I have always tended to travel abroad without a lot of advance preparation. Sure, I have purchased a small language dictionary, or a guide book and have even contributed to Lonely Planet over the years.
But, the notion of just showing up is more important than all the advance research, particularly when all the odds are against you, like arriving on a popular Mediterannean island during the month of August.
Everyone said, “Are you mad?” Okay, so my British friends said, “are you mad?” and my American pals said, “are you nuts?”
Finding Rina involved a spontaneous decision to leave a crowded but pleasant Santa Teresa in Italy’s Sardinia, and head further up the coast to an area we had hoped would be less slammed with summer traffic.
What’s interesting about both Sardinia and Corsica in the summer is that in over a two week period, I had not once heard an American accent. Largely visited by Italian and French mainlanders, the dynamics are incredibly different than they would be during the same month in the Caribbean or the Virgin Islands.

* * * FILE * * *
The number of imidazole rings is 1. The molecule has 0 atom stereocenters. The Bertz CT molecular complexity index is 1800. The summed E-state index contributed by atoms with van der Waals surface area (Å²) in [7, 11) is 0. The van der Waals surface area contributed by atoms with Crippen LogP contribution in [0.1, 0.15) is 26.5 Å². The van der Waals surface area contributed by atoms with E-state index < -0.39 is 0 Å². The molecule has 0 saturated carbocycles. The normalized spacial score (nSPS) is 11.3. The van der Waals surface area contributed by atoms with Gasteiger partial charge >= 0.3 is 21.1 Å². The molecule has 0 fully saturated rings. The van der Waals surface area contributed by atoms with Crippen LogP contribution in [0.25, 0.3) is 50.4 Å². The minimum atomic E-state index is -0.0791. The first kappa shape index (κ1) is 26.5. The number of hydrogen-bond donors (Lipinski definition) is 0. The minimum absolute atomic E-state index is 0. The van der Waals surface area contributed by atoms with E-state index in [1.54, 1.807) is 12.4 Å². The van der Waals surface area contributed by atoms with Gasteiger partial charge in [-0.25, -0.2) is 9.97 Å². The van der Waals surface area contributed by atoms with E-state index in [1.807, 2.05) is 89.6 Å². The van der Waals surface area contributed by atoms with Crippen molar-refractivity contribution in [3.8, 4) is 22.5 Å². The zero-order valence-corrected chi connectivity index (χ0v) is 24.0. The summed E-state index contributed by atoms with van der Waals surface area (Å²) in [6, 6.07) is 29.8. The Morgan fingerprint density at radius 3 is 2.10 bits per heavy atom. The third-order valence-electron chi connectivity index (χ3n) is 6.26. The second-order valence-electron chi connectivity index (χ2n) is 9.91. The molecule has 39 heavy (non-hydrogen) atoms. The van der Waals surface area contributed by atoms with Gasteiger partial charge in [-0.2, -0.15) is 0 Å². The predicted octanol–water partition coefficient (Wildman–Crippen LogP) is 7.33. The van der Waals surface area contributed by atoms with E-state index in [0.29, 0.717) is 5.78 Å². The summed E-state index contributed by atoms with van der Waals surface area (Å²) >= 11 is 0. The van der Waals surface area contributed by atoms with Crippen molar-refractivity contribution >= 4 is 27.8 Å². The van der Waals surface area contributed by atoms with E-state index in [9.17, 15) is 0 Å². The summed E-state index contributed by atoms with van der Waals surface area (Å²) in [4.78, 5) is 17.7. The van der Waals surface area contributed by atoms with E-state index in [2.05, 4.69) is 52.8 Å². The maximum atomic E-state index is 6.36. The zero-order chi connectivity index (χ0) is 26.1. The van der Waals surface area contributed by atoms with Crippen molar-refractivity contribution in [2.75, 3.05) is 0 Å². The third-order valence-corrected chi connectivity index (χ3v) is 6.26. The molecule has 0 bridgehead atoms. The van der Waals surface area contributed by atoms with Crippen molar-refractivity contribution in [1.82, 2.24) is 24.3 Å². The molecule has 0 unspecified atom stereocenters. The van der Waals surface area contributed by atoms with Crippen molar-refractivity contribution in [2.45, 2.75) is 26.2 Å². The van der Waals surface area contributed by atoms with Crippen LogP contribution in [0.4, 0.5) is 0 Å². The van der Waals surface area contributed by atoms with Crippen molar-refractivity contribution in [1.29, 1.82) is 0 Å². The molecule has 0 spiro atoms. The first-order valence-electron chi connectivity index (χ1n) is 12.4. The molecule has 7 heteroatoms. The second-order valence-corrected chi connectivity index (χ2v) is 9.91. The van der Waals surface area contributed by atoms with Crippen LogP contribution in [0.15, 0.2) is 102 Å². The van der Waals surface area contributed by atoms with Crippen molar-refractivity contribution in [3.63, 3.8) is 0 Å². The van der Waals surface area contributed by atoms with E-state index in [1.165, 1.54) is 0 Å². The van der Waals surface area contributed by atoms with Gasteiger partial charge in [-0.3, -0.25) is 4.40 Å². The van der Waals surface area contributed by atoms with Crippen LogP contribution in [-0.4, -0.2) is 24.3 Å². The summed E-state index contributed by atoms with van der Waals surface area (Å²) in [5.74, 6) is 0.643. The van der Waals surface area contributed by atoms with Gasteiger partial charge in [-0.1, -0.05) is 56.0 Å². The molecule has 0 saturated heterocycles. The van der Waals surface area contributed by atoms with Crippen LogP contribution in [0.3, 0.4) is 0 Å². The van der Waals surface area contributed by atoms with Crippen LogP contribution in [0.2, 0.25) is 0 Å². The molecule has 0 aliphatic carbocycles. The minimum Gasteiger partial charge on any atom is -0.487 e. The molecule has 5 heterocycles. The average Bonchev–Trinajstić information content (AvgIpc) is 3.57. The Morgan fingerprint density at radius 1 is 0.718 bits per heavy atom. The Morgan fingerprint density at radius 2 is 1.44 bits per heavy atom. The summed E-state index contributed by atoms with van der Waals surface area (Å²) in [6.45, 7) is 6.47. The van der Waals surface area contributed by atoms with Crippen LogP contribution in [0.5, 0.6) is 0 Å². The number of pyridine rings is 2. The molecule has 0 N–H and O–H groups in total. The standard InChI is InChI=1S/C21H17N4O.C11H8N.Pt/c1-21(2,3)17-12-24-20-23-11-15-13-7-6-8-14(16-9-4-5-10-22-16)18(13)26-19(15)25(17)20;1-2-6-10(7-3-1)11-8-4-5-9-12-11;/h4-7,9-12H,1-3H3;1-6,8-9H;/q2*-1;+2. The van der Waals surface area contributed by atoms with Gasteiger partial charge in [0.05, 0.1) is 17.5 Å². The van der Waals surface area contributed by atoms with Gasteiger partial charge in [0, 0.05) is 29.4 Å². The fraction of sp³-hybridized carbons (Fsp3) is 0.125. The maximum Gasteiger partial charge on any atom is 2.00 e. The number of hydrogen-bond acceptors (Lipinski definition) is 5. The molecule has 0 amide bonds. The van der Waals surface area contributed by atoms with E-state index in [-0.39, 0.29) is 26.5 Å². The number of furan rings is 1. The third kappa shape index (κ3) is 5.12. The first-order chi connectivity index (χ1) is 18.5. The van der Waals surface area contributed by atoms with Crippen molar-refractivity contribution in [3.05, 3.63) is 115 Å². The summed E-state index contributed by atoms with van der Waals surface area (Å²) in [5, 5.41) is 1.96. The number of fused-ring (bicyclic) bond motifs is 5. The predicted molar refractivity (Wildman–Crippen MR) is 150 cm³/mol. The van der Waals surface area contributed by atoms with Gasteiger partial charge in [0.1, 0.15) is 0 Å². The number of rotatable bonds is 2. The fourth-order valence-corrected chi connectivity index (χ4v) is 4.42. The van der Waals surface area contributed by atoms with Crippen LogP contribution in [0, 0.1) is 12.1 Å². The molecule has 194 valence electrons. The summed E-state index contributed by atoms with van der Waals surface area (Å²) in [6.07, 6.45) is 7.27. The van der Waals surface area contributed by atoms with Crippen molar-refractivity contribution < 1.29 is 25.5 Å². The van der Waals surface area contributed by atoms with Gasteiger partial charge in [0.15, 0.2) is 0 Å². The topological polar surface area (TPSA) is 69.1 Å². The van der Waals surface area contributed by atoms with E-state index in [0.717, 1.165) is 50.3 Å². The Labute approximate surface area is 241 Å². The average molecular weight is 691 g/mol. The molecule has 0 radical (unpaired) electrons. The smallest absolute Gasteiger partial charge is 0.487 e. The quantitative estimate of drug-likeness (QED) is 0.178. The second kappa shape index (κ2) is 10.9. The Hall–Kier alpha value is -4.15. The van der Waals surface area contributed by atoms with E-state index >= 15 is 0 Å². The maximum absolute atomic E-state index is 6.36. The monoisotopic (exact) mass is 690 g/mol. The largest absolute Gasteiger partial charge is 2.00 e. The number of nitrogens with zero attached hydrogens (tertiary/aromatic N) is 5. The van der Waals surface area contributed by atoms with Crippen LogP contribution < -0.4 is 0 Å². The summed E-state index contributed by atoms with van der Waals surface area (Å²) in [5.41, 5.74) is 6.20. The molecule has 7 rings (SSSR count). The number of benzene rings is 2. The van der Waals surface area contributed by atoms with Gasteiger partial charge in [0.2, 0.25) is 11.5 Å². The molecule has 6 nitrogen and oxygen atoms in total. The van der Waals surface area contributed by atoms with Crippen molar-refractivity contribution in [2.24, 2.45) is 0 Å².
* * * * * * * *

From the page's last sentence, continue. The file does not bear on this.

I went on a journey seeking the ‘authentic’ as we all do, if not on a holiday, then in our daily lives. For me, it’s always about the journey and the Rina’s of this world.
Ah yes, Rina, a close to 70 year old Sardinian-born woman who lives a mere hundred yards or so from Stintino’s waters edge, a port filled with sailing ships and small cruisers. It could quite easily be a smaller, old world version of Nice or while it tries to capture some continental tourists two to three months out of the year, it lacks the wealth and trappings of a more established tourist destination.
There are few hotels, one overpriced one along the main drag and a handful of smaller inns (often in homes) on side streets. All of these were booked of course since no one waits until 4 pm on the day of, in peak season to find a room.
Then there are gites, which are people’s homes for rent, or in this case, a room in someone’s home – Rina’s home. It was really more like a B&B, but it, like a couple others in the town, were listed as gites. Here, a spare room or two may be offered to the weary traveler on their journey.
Often owned by people who lived in the same house their entire lives, gites are more common in mountainous areas and villages in France. But in Stintino, under the guise of gite, B&B, inn, whatever, I met Rina. Lovely, playful, loaded with a sense of humor and business acumen, I wanted to adopt her and her me within minutes of walking into her house. Meet Rina.